Strategic Meetings Summit London, 26 September,
September 29 2022, Kimpton Fitzroy London
Friday 30 September 2022, JW Marriott Grosvenor
Paul Tilstone, managing director of GBTA Europe and CEO of ITM UK & Ireland, questions how much change is wise, in an already fast-moving industry...
Whilst we should always challenge what we do and why we do it, we all know that constant change creates a world of work and pain before we get to the other side.
Whilst you will normally find me in the “challenge everything” camp, I have to say that recently I have started to wonder just how much change we can take in this industry. And I’ve started to consider just how important the timing of concurrent changes can be.
We are in unprecedented times in the business travel sector. At a time when we are looking to our legacy processes and systems to support managed travel programmes, we are seeing wider business change.
We need to work data harder, care for and service our travellers more and maintain our focus on costs, but every day a new issue arises in which we need expert knowledge to understand its impacts on our travel programmes.
In past presentations at Global Business Travel Conferences (GBTA) conferences I have presented the idea that we are in the midst of a jungle, and we are having difficulty in seeing which way we should go.
In that jungle, we are surrounded by five dangerous animals which distract us from finding the right path through the dense business travel vegetation. In Africa, these animals are called the “Big 5” because they are the most prized by hunters.
Each of the five represents a complex and compelling issue of change we are grappling with at this time in our sector and I would like to share the first of these big five with you. The Elephant. This majestic animal is the grandfather of the jungle, representing the distribution chain and the challenges it is experiencing.
As airlines strive for more sustainable business models, they are exposing the cost of distribution to the customer and greater price unbundling is occurring. This is presenting huge challenges as we strive to manage multiple elements such as fuel surcharges, payment administration fees, seat allocation charges, GDS top up fees, priority boarding charges, etc, etc – the list goes on.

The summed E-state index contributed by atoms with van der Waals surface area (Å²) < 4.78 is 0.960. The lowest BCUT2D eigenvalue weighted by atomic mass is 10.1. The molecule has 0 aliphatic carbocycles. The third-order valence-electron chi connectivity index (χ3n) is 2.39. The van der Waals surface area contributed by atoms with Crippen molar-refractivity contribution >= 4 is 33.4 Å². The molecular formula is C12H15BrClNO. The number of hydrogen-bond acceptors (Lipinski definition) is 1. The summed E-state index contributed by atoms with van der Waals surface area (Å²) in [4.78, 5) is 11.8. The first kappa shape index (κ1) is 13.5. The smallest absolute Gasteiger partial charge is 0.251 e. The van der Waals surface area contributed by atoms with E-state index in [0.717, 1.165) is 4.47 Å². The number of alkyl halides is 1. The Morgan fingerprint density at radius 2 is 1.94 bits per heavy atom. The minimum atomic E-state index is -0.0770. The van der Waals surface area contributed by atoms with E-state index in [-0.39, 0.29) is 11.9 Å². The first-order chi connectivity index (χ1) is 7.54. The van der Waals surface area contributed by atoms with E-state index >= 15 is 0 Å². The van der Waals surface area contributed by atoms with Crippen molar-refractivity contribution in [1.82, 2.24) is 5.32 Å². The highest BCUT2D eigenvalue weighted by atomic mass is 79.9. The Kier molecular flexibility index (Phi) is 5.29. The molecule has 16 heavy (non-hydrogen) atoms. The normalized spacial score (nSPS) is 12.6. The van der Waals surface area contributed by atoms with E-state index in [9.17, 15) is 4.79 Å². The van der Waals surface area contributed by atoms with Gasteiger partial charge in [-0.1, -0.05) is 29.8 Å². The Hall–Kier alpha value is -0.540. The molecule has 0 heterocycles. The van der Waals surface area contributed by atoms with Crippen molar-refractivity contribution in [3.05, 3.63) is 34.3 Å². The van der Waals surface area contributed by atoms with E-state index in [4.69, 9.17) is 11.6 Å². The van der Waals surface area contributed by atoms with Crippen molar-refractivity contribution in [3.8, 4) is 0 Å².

These changes could be good if airlines really only unbundled supplementary items which buyers and travellers could choose to procure. But the charges are presented as a mish-mash of revenue raising methods at different stages of the sales process. There is no longer true comparative fare analysis at the point of sale.
The reality is that while the principle is good for all, the operation is not. It adds cost, time and creates data and processing issues.
Some carriers are challenging traditional engagement with the distribution chain, creating more direct connections and seeing their own net technology as more efficient or as giving them more control.
This is understandable and whilst we recognise that no-frills carriers’ innovation has created this opportunity, what if all carriers and other suppliers did this? Maybe they will, but you can’t help but think that it would come full circle and the GDS would be re-invented!
The net effect of all this activity is that distribution is becoming more complex and we need to ensure that our intermediaries’ priority is to get the content and then we can argue about price.
We need to make sure we keep in touch with what’s coming up and connect with the status of distribution-supplier relationships through our networks to get a broad perspective of opinions. And we need to build the financial and procedural implications into our forward plans.
I recently ran a breakfast forum for a number of buyers on the subject of cost-offload and revenue raising strategies of airlines. At the beginning of that session I asked each buyer to judge on a scale of one to ten their understanding of the distribution changes and their assessments of its impact on their travel programmes.
At the beginning of the forum they judged their understanding as a five and the impact as a one. After two hours of discussion these figures were reversed. It clearly showed that the deeper we delved into the issue the more complex it became and the more concerned they grew.
One buyer said that they didn’t have the time or knowledge to delve deeper and that their method of managing these potential changes was to account for a 10% increase in aviation costs for budgeting purposes.
Clearly setting financial expectation is smart, but the implications for distribution changes go far deeper than cost. They could potentially undermine everything we have worked hard to achieve in terms of inventory and transparency.
Just to be clear, I’m not saying that we shouldn’t challenge our legacy systems, I’m the champion of change remember. But I do wonder if the timing is good?
Just as we should be focusing on tracking travellers, providing greater care and adding more value to our businesses, this issue threatens to undermine all our good work to date.
With the elephant in our sites, we can now watch out for the remaining four of the jungle big five…
An extract from “Laws of the jungle”, a GBTA Europe presentation. To read the second instalment, click here.